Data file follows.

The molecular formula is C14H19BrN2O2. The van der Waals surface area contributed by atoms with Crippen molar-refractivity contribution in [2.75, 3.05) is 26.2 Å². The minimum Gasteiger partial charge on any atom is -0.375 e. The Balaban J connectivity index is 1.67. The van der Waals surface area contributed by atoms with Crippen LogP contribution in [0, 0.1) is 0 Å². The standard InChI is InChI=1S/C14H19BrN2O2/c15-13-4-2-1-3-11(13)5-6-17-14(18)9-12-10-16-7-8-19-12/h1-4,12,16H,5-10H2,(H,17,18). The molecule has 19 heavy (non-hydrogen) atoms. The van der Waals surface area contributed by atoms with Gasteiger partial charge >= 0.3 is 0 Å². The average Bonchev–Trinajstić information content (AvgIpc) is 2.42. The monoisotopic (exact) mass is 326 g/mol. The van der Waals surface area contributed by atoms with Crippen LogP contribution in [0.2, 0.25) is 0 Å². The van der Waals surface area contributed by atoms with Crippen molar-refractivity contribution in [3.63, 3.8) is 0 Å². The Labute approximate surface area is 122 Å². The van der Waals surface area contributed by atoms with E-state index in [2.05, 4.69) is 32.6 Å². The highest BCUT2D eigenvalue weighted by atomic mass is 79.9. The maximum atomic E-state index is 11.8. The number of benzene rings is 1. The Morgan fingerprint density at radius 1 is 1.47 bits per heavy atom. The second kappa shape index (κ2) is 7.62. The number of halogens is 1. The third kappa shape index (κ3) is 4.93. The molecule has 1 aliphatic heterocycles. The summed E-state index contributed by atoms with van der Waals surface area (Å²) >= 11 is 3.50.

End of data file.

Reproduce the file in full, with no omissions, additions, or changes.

The molecular formula is C14H19BrN2O2. The van der Waals surface area contributed by atoms with Crippen molar-refractivity contribution in [2.75, 3.05) is 26.2 Å². The minimum Gasteiger partial charge on any atom is -0.375 e. The Balaban J connectivity index is 1.67. The van der Waals surface area contributed by atoms with Crippen LogP contribution in [0, 0.1) is 0 Å². The standard InChI is InChI=1S/C14H19BrN2O2/c15-13-4-2-1-3-11(13)5-6-17-14(18)9-12-10-16-7-8-19-12/h1-4,12,16H,5-10H2,(H,17,18). The molecule has 19 heavy (non-hydrogen) atoms. The van der Waals surface area contributed by atoms with Gasteiger partial charge >= 0.3 is 0 Å². The average Bonchev–Trinajstić information content (AvgIpc) is 2.42. The monoisotopic (exact) mass is 326 g/mol. The van der Waals surface area contributed by atoms with Crippen LogP contribution in [0.2, 0.25) is 0 Å². The van der Waals surface area contributed by atoms with Crippen molar-refractivity contribution in [3.63, 3.8) is 0 Å². The Labute approximate surface area is 122 Å². The van der Waals surface area contributed by atoms with E-state index in [2.05, 4.69) is 32.6 Å². The highest BCUT2D eigenvalue weighted by atomic mass is 79.9. The maximum atomic E-state index is 11.8. The number of benzene rings is 1. The Morgan fingerprint density at radius 1 is 1.47 bits per heavy atom. The second kappa shape index (κ2) is 7.62. The number of halogens is 1. The third kappa shape index (κ3) is 4.93. The molecule has 1 aliphatic heterocycles. The summed E-state index contributed by atoms with van der Waals surface area (Å²) >= 11 is 3.50.